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Bohol, Philippines

Chocolate hills?! Now that's my kind of hill

Typhoon Ruby meant that we had to cut short our time on Palawan and so got the first available flight to Cebu island. Cebu is a relatively large central island and many people use it as a base to ferry to the other islands of the Philippines.

Cebu City is busy, polluted and noisy and I was a bit wingey (OK, I moaned a lot) about being out in the hot, humid and dusty streets trying to fill our day before taking a ferry the next morning to Bohol Island. Jason agreed to let us spend the afternoon in the huge airconed shopping mall, complete with restaurants, cinema and bowling alley. In fact, it turned out to be a bit of an afternoon treat...

First we went shopping. Thank you to our family for the Christmas money you sent us... we spent it on a GoPro (underwater camera) and hope to make use of it when we do our PADI openwater scuba course next week. Then we had a delicious greasy fast food burger at Jollibees. Jollibees are everywhere in the Philippines, more popular than McDonalds and have a cute bumblebee icon...and so much more tasty than any other fast food burger I've had (although I did go for the deluxe Hawaiian burger). Yummy! The next afternoon treat was a trip to the cinema to see Hunger Games, Mocking Jay, complete with a huge tub of popcorn. I didn't realise how much I've missed doing these normal activities we'd do at home; shopping, fast food and the cinema was an amazing treat to us while we're backpacking.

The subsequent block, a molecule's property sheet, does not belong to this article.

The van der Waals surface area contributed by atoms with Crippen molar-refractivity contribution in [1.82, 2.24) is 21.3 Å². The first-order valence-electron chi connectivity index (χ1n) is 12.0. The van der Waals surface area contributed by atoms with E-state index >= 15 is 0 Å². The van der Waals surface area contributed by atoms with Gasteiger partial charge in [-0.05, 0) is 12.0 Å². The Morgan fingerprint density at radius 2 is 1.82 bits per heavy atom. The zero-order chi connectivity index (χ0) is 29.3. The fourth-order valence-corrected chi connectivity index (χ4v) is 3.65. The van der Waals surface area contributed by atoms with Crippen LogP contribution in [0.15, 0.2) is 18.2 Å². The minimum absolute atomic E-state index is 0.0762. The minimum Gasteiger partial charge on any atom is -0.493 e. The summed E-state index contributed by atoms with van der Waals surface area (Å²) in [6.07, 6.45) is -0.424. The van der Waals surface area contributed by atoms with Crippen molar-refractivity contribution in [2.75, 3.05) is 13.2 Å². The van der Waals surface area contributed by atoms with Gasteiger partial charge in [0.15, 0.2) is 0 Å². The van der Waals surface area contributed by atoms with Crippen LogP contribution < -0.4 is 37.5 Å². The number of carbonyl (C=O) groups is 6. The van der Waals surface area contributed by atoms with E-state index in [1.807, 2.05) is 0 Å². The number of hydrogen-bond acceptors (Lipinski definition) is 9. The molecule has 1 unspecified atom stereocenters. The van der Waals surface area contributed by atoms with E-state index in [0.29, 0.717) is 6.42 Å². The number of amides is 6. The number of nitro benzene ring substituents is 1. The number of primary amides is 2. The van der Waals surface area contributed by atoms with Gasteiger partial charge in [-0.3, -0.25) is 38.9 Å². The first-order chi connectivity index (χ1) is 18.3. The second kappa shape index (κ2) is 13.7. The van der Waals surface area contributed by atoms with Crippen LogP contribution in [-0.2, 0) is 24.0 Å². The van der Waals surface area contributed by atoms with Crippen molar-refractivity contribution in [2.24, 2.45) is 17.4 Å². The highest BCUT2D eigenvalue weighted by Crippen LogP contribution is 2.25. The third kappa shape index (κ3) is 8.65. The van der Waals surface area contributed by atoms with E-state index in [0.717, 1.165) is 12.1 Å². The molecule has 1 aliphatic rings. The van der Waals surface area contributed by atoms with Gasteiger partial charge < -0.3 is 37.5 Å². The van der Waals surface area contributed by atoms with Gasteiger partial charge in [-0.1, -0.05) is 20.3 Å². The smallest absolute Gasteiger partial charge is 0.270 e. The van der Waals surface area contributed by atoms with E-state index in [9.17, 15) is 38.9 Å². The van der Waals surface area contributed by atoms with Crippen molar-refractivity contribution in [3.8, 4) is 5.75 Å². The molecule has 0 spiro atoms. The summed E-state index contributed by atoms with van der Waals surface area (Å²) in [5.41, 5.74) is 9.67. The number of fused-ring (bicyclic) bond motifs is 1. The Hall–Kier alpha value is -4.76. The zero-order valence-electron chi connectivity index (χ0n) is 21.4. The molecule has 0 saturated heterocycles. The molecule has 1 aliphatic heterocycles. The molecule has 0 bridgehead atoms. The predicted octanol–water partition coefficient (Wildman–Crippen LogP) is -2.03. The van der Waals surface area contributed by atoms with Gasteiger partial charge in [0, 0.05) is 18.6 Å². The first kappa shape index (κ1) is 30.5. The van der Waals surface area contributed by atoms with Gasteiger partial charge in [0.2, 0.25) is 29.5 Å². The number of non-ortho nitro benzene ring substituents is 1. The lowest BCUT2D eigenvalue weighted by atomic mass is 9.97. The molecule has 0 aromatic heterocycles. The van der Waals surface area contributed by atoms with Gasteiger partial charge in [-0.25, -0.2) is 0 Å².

We left Cebu City early the next day and got a ferry to Bohol; it was one of the first ferries running to the island since the typhoon and we'd heard many other travellers had been stranded for a few days. This turned out to be a brilliant few days exploring on a motorbike.